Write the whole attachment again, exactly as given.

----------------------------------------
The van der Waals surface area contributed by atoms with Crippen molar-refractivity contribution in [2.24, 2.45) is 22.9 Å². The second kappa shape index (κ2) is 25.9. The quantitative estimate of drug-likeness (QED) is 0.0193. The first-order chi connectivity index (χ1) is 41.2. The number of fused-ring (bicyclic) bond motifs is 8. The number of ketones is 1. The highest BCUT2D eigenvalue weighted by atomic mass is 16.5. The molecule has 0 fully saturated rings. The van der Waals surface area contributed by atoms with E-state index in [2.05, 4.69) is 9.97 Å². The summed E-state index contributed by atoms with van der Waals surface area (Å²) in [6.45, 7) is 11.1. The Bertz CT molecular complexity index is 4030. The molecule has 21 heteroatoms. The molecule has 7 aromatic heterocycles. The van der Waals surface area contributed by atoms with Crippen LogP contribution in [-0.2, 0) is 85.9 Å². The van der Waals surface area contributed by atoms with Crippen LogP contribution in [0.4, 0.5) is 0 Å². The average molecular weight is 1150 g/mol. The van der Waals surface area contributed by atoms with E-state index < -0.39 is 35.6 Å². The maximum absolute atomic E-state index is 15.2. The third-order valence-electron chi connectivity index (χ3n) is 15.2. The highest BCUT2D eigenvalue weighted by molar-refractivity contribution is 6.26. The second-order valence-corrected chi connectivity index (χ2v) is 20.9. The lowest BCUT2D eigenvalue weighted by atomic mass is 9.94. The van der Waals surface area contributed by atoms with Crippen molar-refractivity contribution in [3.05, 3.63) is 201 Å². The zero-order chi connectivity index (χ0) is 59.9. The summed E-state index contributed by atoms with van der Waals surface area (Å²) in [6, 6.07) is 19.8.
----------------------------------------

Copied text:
The van der Waals surface area contributed by atoms with Crippen molar-refractivity contribution in [2.24, 2.45) is 22.9 Å². The second kappa shape index (κ2) is 25.9. The quantitative estimate of drug-likeness (QED) is 0.0193. The first-order chi connectivity index (χ1) is 41.2. The number of fused-ring (bicyclic) bond motifs is 8. The number of ketones is 1. The highest BCUT2D eigenvalue weighted by atomic mass is 16.5. The molecule has 0 fully saturated rings. The van der Waals surface area contributed by atoms with E-state index in [2.05, 4.69) is 9.97 Å². The summed E-state index contributed by atoms with van der Waals surface area (Å²) in [6.45, 7) is 11.1. The Bertz CT molecular complexity index is 4030. The molecule has 21 heteroatoms. The molecule has 7 aromatic heterocycles. The van der Waals surface area contributed by atoms with Crippen LogP contribution in [-0.2, 0) is 85.9 Å². The van der Waals surface area contributed by atoms with Crippen LogP contribution in [0.4, 0.5) is 0 Å². The average molecular weight is 1150 g/mol. The van der Waals surface area contributed by atoms with E-state index < -0.39 is 35.6 Å². The maximum absolute atomic E-state index is 15.2. The third-order valence-electron chi connectivity index (χ3n) is 15.2. The highest BCUT2D eigenvalue weighted by molar-refractivity contribution is 6.26. The second-order valence-corrected chi connectivity index (χ2v) is 20.9. The lowest BCUT2D eigenvalue weighted by atomic mass is 9.94. The van der Waals surface area contributed by atoms with Crippen molar-refractivity contribution in [3.05, 3.63) is 201 Å². The zero-order chi connectivity index (χ0) is 59.9. The summed E-state index contributed by atoms with van der Waals surface area (Å²) in [6, 6.07) is 19.8.